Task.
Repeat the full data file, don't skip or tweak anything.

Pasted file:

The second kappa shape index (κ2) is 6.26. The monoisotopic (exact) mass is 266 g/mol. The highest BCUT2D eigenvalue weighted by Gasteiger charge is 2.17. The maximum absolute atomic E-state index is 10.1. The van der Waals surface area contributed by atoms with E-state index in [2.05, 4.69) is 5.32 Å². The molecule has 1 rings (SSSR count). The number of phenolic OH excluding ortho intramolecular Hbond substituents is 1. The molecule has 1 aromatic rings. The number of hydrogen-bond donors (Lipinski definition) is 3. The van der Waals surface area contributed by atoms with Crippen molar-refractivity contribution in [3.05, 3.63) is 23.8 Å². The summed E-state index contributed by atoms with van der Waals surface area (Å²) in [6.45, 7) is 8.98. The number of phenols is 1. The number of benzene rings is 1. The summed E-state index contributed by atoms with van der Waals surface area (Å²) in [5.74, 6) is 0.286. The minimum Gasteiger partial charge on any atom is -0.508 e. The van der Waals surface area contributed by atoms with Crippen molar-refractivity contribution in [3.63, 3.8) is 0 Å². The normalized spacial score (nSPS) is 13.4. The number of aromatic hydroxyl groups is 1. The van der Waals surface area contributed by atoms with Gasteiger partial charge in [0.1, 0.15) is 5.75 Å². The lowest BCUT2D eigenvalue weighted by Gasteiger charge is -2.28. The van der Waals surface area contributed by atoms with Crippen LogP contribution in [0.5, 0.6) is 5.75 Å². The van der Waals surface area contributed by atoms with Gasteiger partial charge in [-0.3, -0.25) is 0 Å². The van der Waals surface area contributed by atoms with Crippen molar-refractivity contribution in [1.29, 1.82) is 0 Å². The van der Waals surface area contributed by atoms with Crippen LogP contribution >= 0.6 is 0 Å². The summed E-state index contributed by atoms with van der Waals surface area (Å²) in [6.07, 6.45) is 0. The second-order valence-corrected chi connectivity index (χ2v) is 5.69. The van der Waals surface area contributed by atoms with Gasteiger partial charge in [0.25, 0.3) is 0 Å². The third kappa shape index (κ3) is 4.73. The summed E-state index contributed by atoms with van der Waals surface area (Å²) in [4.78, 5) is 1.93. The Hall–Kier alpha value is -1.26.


The second kappa shape index (κ2) is 6.26. The monoisotopic (exact) mass is 266 g/mol. The highest BCUT2D eigenvalue weighted by Gasteiger charge is 2.17. The maximum absolute atomic E-state index is 10.1. The van der Waals surface area contributed by atoms with E-state index in [2.05, 4.69) is 5.32 Å². The molecule has 1 rings (SSSR count). The number of phenolic OH excluding ortho intramolecular Hbond substituents is 1. The molecule has 1 aromatic rings. The number of hydrogen-bond donors (Lipinski definition) is 3. The van der Waals surface area contributed by atoms with Crippen molar-refractivity contribution in [3.05, 3.63) is 23.8 Å². The summed E-state index contributed by atoms with van der Waals surface area (Å²) in [6.45, 7) is 8.98. The number of phenols is 1. The number of benzene rings is 1. The summed E-state index contributed by atoms with van der Waals surface area (Å²) in [5.74, 6) is 0.286. The minimum Gasteiger partial charge on any atom is -0.508 e. The van der Waals surface area contributed by atoms with Crippen molar-refractivity contribution in [3.63, 3.8) is 0 Å². The normalized spacial score (nSPS) is 13.4. The number of aromatic hydroxyl groups is 1. The van der Waals surface area contributed by atoms with Gasteiger partial charge in [0.1, 0.15) is 5.75 Å². The lowest BCUT2D eigenvalue weighted by Gasteiger charge is -2.28. The van der Waals surface area contributed by atoms with Crippen LogP contribution in [0.5, 0.6) is 5.75 Å². The van der Waals surface area contributed by atoms with Gasteiger partial charge in [-0.3, -0.25) is 0 Å². The van der Waals surface area contributed by atoms with Crippen molar-refractivity contribution in [1.29, 1.82) is 0 Å². The van der Waals surface area contributed by atoms with Crippen LogP contribution >= 0.6 is 0 Å². The summed E-state index contributed by atoms with van der Waals surface area (Å²) in [6.07, 6.45) is 0. The second-order valence-corrected chi connectivity index (χ2v) is 5.69. The van der Waals surface area contributed by atoms with Gasteiger partial charge in [0.25, 0.3) is 0 Å². The third kappa shape index (κ3) is 4.73. The summed E-state index contributed by atoms with van der Waals surface area (Å²) in [4.78, 5) is 1.93. The Hall–Kier alpha value is -1.26.